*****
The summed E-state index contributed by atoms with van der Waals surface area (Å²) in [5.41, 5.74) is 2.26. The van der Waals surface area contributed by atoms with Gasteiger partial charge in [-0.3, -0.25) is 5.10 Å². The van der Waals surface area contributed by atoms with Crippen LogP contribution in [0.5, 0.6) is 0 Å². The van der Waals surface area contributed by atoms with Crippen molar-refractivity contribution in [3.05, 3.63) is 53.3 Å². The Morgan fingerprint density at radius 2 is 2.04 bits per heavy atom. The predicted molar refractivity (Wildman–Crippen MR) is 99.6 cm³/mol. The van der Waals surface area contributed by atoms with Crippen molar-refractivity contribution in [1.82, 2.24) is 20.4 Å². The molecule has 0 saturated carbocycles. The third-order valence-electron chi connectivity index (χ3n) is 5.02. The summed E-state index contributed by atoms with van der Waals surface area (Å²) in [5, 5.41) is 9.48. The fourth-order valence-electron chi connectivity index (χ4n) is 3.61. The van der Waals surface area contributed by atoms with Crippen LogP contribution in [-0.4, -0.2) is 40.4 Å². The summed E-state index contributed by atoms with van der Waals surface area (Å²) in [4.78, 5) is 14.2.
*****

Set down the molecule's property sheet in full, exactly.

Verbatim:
The summed E-state index contributed by atoms with van der Waals surface area (Å²) in [5.41, 5.74) is 2.26. The van der Waals surface area contributed by atoms with Gasteiger partial charge in [-0.3, -0.25) is 5.10 Å². The van der Waals surface area contributed by atoms with Crippen LogP contribution in [0.5, 0.6) is 0 Å². The van der Waals surface area contributed by atoms with Crippen molar-refractivity contribution in [3.05, 3.63) is 53.3 Å². The Morgan fingerprint density at radius 2 is 2.04 bits per heavy atom. The predicted molar refractivity (Wildman–Crippen MR) is 99.6 cm³/mol. The van der Waals surface area contributed by atoms with Crippen molar-refractivity contribution in [1.82, 2.24) is 20.4 Å². The molecule has 0 saturated carbocycles. The third-order valence-electron chi connectivity index (χ3n) is 5.02. The summed E-state index contributed by atoms with van der Waals surface area (Å²) in [5, 5.41) is 9.48. The fourth-order valence-electron chi connectivity index (χ4n) is 3.61. The van der Waals surface area contributed by atoms with Crippen LogP contribution in [-0.4, -0.2) is 40.4 Å². The summed E-state index contributed by atoms with van der Waals surface area (Å²) in [4.78, 5) is 14.2.